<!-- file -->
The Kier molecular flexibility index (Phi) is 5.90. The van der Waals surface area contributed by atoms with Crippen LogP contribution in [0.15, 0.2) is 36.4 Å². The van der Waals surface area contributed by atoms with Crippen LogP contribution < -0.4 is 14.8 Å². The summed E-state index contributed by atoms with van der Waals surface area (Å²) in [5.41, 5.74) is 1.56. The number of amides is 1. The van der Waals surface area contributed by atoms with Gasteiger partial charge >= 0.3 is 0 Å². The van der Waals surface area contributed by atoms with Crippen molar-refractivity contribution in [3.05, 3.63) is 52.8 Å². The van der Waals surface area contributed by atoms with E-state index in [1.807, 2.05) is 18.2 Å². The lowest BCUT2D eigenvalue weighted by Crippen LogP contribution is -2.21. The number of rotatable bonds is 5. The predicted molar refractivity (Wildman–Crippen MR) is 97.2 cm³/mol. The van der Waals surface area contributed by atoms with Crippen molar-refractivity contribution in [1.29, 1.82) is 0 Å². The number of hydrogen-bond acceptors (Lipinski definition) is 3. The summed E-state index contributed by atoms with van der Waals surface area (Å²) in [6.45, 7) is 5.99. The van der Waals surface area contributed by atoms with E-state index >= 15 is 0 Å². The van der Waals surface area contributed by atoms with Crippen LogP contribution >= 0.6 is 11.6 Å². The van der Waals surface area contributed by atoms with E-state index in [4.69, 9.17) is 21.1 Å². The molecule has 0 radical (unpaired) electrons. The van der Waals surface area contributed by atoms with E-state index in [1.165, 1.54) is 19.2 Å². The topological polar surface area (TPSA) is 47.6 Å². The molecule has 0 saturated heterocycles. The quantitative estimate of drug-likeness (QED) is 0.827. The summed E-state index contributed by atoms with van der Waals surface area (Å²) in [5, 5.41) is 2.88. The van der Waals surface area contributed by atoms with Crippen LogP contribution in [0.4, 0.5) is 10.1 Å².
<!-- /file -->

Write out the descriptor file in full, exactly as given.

The Kier molecular flexibility index (Phi) is 5.90. The van der Waals surface area contributed by atoms with Crippen LogP contribution in [0.15, 0.2) is 36.4 Å². The van der Waals surface area contributed by atoms with Crippen LogP contribution < -0.4 is 14.8 Å². The summed E-state index contributed by atoms with van der Waals surface area (Å²) in [5.41, 5.74) is 1.56. The number of amides is 1. The van der Waals surface area contributed by atoms with Gasteiger partial charge >= 0.3 is 0 Å². The van der Waals surface area contributed by atoms with Crippen molar-refractivity contribution in [3.05, 3.63) is 52.8 Å². The van der Waals surface area contributed by atoms with E-state index in [1.807, 2.05) is 18.2 Å². The lowest BCUT2D eigenvalue weighted by Crippen LogP contribution is -2.21. The number of rotatable bonds is 5. The predicted molar refractivity (Wildman–Crippen MR) is 97.2 cm³/mol. The van der Waals surface area contributed by atoms with Crippen molar-refractivity contribution in [1.29, 1.82) is 0 Å². The number of hydrogen-bond acceptors (Lipinski definition) is 3. The summed E-state index contributed by atoms with van der Waals surface area (Å²) in [6.45, 7) is 5.99. The van der Waals surface area contributed by atoms with E-state index >= 15 is 0 Å². The van der Waals surface area contributed by atoms with Crippen LogP contribution >= 0.6 is 11.6 Å². The van der Waals surface area contributed by atoms with E-state index in [4.69, 9.17) is 21.1 Å². The molecule has 0 radical (unpaired) electrons. The van der Waals surface area contributed by atoms with E-state index in [1.165, 1.54) is 19.2 Å². The topological polar surface area (TPSA) is 47.6 Å². The molecule has 0 saturated heterocycles. The quantitative estimate of drug-likeness (QED) is 0.827. The summed E-state index contributed by atoms with van der Waals surface area (Å²) in [5, 5.41) is 2.88. The van der Waals surface area contributed by atoms with Crippen LogP contribution in [0.4, 0.5) is 10.1 Å².